The only surprise is the precise timing of David Blunkett's resignation. If he had not resigned last night he would have been forced out before Christmas. The report by Sir Alan Budd into whether Mr Blunkett fast-tracked the visa of his lover's nanny would have been the fatal blow. We know that Mr Blunkett's former lover, Kimberly Quinn, had asked to speak to Sir Alan. Judging by some reports, Ms Quinn took the view that Mr Blunkett was extremely helpful in assisting her nanny.
Mr Blunkett emphatically denied any active involvement in speeding up the official process. But last night he revealed that an e-mail had got into the Home Office system relating to the visa. The message on the e-mail to the immigration service "No favours, but quicker" will be one that Mr Blunkett will never forget. Sir Alan might well have cleared Mr Blunkett of overt fast-tracking but he would not have been able to deliver a definitive and unambiguous judgement.
Evidently Mr Blunkett was intensely in love at the time of these private discussions about the nanny's visa. His normally sharp political antennae deserted him about the risks. I suspect that his antennae have been blunted ever since.
Two weeks ago when I spoke to him he was confident of being out of this nightmare by Christmas, cleared by Sir Alan Budd's inquiry. It was a private session but now that he has resigned I can reveal that he spoke fluently not only about his plans in the Home Office, but also of his ambitions beyond then. He spoke also with remarkable focus on his policy agenda, but I sensed then that Kimberly Quinn was uppermost in his mind, as she had been for some time. At one point he said to me, "I need the patience of Solomon in this job ... Did I say the patience of Solomon? I meant to say the patience of Job ... Solomon is Kimberly's surname".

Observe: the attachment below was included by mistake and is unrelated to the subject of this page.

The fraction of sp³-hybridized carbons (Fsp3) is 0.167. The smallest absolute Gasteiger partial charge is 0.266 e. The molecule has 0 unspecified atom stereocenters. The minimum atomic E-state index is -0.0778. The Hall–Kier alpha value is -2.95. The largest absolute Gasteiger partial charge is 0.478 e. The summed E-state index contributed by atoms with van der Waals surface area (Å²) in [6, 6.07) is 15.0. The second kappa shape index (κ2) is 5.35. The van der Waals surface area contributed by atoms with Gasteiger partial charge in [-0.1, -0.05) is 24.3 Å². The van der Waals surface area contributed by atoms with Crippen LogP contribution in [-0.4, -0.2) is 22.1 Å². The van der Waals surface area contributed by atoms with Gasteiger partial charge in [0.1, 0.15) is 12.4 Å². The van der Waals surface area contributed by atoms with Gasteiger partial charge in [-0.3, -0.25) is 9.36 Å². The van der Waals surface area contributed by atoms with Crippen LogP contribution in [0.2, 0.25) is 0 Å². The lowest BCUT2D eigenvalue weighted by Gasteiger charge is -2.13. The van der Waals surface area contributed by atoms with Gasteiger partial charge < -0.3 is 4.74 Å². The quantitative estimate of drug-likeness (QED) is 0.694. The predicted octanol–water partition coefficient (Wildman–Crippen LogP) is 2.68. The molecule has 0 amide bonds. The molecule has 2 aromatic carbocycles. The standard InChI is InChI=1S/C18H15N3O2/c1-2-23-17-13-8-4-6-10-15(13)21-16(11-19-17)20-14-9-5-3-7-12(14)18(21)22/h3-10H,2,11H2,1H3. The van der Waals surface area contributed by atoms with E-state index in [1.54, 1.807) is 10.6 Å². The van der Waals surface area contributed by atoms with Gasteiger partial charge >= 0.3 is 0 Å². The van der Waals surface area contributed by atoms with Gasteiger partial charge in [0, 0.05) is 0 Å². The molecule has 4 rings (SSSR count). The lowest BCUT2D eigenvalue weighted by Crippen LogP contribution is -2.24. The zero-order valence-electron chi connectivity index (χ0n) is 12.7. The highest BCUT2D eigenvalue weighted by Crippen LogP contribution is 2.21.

He had fallen in love with Kimberly Quinn. This was a personal tragedy that became a political nightmare.
But Mr Blunkett's nightmare became multi-layered. As with nearly all of these ministerial sagas, this case acquired a bizarre momentum of its own. I am still mystified as to what Mr Blunkett thought he would gain by his attack on Cabinet colleagues in the biography that is published this week. The uncharacteristic lack of discipline made his position far more precarious.
As I reported on Tuesday, two of the most senior ministers, John Prescott and Jack Straw, spoke at length over the phone at the weekend venting their understandable fury at his extraordinary onslaught. He had lost the support of cabinet ministers when he needed it most.
If the Budd report had contained any ambiguities, some cabinet ministers would have been in no mood to defend him. Privately some senior ministers, not necessarily the victims of Mr Blunkett's more scathing comments, had concluded that he had to go. Perhaps they would have reached this conclusion anyway, but Mr Blunkett's guided tour of the Cabinet was a fatal error. In the event it seems that the Budd report would have contained sentences that would have finished him even if he had wholehearted cabinet support.